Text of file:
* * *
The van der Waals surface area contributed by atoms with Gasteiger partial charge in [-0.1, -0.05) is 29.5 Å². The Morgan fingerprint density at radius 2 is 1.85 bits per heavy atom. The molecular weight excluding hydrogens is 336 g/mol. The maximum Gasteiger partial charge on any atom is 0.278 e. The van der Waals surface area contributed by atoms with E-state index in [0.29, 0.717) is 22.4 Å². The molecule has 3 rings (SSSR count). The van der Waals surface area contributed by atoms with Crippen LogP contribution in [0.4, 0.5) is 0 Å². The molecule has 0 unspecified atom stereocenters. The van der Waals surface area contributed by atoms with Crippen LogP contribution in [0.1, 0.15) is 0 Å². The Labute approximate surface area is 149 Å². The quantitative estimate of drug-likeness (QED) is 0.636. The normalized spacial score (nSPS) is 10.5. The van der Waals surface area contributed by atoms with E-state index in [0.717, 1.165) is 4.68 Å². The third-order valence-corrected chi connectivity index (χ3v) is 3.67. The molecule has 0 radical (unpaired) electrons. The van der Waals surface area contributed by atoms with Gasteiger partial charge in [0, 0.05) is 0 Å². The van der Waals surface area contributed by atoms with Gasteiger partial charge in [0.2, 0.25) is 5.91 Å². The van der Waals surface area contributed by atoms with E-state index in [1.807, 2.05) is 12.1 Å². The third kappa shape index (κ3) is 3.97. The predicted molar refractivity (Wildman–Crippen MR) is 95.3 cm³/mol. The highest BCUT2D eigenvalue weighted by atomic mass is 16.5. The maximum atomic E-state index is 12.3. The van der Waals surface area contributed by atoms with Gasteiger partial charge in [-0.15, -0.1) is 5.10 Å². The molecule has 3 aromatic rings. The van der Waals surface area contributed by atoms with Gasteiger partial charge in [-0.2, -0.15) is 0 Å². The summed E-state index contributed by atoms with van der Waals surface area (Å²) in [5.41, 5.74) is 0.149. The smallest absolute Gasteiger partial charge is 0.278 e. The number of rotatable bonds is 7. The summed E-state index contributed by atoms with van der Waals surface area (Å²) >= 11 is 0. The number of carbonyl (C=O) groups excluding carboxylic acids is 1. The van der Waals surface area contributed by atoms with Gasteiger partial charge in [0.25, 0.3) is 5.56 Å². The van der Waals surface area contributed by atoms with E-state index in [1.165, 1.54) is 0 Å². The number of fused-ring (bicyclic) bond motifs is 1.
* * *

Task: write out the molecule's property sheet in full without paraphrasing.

The van der Waals surface area contributed by atoms with Gasteiger partial charge in [-0.1, -0.05) is 29.5 Å². The Morgan fingerprint density at radius 2 is 1.85 bits per heavy atom. The molecular weight excluding hydrogens is 336 g/mol. The maximum Gasteiger partial charge on any atom is 0.278 e. The van der Waals surface area contributed by atoms with E-state index in [0.29, 0.717) is 22.4 Å². The molecule has 3 rings (SSSR count). The van der Waals surface area contributed by atoms with Crippen LogP contribution in [0.4, 0.5) is 0 Å². The molecule has 0 unspecified atom stereocenters. The van der Waals surface area contributed by atoms with Crippen LogP contribution in [0.1, 0.15) is 0 Å². The Labute approximate surface area is 149 Å². The quantitative estimate of drug-likeness (QED) is 0.636. The normalized spacial score (nSPS) is 10.5. The van der Waals surface area contributed by atoms with E-state index in [0.717, 1.165) is 4.68 Å². The third-order valence-corrected chi connectivity index (χ3v) is 3.67. The molecule has 0 radical (unpaired) electrons. The van der Waals surface area contributed by atoms with Gasteiger partial charge in [0, 0.05) is 0 Å². The van der Waals surface area contributed by atoms with Gasteiger partial charge in [0.2, 0.25) is 5.91 Å². The van der Waals surface area contributed by atoms with E-state index in [1.807, 2.05) is 12.1 Å². The third kappa shape index (κ3) is 3.97. The predicted molar refractivity (Wildman–Crippen MR) is 95.3 cm³/mol. The highest BCUT2D eigenvalue weighted by atomic mass is 16.5. The maximum atomic E-state index is 12.3. The van der Waals surface area contributed by atoms with Gasteiger partial charge in [-0.15, -0.1) is 5.10 Å². The molecule has 3 aromatic rings. The van der Waals surface area contributed by atoms with Gasteiger partial charge in [-0.2, -0.15) is 0 Å². The summed E-state index contributed by atoms with van der Waals surface area (Å²) in [5.41, 5.74) is 0.149. The smallest absolute Gasteiger partial charge is 0.278 e. The number of rotatable bonds is 7. The summed E-state index contributed by atoms with van der Waals surface area (Å²) >= 11 is 0. The number of carbonyl (C=O) groups excluding carboxylic acids is 1. The van der Waals surface area contributed by atoms with Gasteiger partial charge in [0.25, 0.3) is 5.56 Å². The van der Waals surface area contributed by atoms with E-state index in [1.165, 1.54) is 0 Å². The number of fused-ring (bicyclic) bond motifs is 1.